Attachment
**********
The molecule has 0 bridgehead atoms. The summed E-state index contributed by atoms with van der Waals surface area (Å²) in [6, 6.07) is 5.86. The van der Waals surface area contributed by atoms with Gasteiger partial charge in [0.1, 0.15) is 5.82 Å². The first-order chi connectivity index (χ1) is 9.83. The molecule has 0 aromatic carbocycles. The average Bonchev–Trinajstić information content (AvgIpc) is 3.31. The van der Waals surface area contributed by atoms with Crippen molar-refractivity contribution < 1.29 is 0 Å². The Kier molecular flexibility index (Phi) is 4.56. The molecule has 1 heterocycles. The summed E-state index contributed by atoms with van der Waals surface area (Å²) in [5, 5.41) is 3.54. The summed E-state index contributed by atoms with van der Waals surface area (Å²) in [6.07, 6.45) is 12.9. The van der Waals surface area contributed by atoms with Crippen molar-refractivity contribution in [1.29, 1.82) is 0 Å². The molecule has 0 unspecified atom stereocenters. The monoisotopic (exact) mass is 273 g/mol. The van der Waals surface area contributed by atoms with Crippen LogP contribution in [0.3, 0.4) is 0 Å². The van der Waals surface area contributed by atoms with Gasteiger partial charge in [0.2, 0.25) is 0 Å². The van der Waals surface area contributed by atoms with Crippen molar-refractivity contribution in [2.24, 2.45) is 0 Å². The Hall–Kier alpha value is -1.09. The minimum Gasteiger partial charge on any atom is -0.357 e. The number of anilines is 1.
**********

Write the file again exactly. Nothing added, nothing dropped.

The molecule has 0 bridgehead atoms. The summed E-state index contributed by atoms with van der Waals surface area (Å²) in [6, 6.07) is 5.86. The van der Waals surface area contributed by atoms with Gasteiger partial charge in [0.1, 0.15) is 5.82 Å². The first-order chi connectivity index (χ1) is 9.83. The molecule has 0 aromatic carbocycles. The average Bonchev–Trinajstić information content (AvgIpc) is 3.31. The van der Waals surface area contributed by atoms with Crippen molar-refractivity contribution < 1.29 is 0 Å². The Kier molecular flexibility index (Phi) is 4.56. The molecule has 1 heterocycles. The summed E-state index contributed by atoms with van der Waals surface area (Å²) in [5, 5.41) is 3.54. The summed E-state index contributed by atoms with van der Waals surface area (Å²) in [6.07, 6.45) is 12.9. The van der Waals surface area contributed by atoms with Crippen molar-refractivity contribution in [1.29, 1.82) is 0 Å². The molecule has 0 unspecified atom stereocenters. The monoisotopic (exact) mass is 273 g/mol. The van der Waals surface area contributed by atoms with Crippen LogP contribution in [0.3, 0.4) is 0 Å². The van der Waals surface area contributed by atoms with Gasteiger partial charge in [0.2, 0.25) is 0 Å². The van der Waals surface area contributed by atoms with Crippen molar-refractivity contribution in [2.24, 2.45) is 0 Å². The Hall–Kier alpha value is -1.09. The minimum Gasteiger partial charge on any atom is -0.357 e. The number of anilines is 1.